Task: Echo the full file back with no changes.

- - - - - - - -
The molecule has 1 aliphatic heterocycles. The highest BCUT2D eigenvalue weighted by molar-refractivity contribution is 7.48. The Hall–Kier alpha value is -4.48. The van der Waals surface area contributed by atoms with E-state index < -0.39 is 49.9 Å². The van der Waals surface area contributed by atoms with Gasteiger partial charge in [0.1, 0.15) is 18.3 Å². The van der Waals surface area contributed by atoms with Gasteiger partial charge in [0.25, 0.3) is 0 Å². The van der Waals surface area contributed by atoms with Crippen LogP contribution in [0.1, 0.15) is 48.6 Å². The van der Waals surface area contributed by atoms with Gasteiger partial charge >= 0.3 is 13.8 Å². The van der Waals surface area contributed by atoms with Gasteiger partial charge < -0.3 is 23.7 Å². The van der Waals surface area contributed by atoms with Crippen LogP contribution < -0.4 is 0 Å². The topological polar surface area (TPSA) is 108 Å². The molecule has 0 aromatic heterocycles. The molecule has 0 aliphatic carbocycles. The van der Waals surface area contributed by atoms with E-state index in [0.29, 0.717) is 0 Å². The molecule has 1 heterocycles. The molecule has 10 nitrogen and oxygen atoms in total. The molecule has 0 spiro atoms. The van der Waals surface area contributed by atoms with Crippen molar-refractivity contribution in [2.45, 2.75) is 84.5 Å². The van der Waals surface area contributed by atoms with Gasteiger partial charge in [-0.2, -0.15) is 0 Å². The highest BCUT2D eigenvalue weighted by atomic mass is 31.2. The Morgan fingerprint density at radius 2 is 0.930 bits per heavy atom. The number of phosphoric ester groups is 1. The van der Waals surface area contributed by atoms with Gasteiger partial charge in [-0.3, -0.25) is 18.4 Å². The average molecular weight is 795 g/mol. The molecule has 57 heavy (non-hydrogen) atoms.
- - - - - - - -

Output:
The molecule has 1 aliphatic heterocycles. The highest BCUT2D eigenvalue weighted by molar-refractivity contribution is 7.48. The Hall–Kier alpha value is -4.48. The van der Waals surface area contributed by atoms with E-state index < -0.39 is 49.9 Å². The van der Waals surface area contributed by atoms with Gasteiger partial charge in [0.1, 0.15) is 18.3 Å². The van der Waals surface area contributed by atoms with Gasteiger partial charge in [0.25, 0.3) is 0 Å². The van der Waals surface area contributed by atoms with Crippen LogP contribution in [0.1, 0.15) is 48.6 Å². The van der Waals surface area contributed by atoms with Gasteiger partial charge >= 0.3 is 13.8 Å². The van der Waals surface area contributed by atoms with Gasteiger partial charge < -0.3 is 23.7 Å². The van der Waals surface area contributed by atoms with Crippen LogP contribution < -0.4 is 0 Å². The topological polar surface area (TPSA) is 108 Å². The molecule has 0 aromatic heterocycles. The molecule has 0 aliphatic carbocycles. The van der Waals surface area contributed by atoms with E-state index in [0.29, 0.717) is 0 Å². The molecule has 1 heterocycles. The molecule has 10 nitrogen and oxygen atoms in total. The molecule has 0 spiro atoms. The van der Waals surface area contributed by atoms with Crippen molar-refractivity contribution in [2.45, 2.75) is 84.5 Å². The van der Waals surface area contributed by atoms with Gasteiger partial charge in [-0.2, -0.15) is 0 Å². The highest BCUT2D eigenvalue weighted by atomic mass is 31.2. The Morgan fingerprint density at radius 2 is 0.930 bits per heavy atom. The number of phosphoric ester groups is 1. The van der Waals surface area contributed by atoms with Gasteiger partial charge in [-0.3, -0.25) is 18.4 Å². The average molecular weight is 795 g/mol. The molecule has 57 heavy (non-hydrogen) atoms.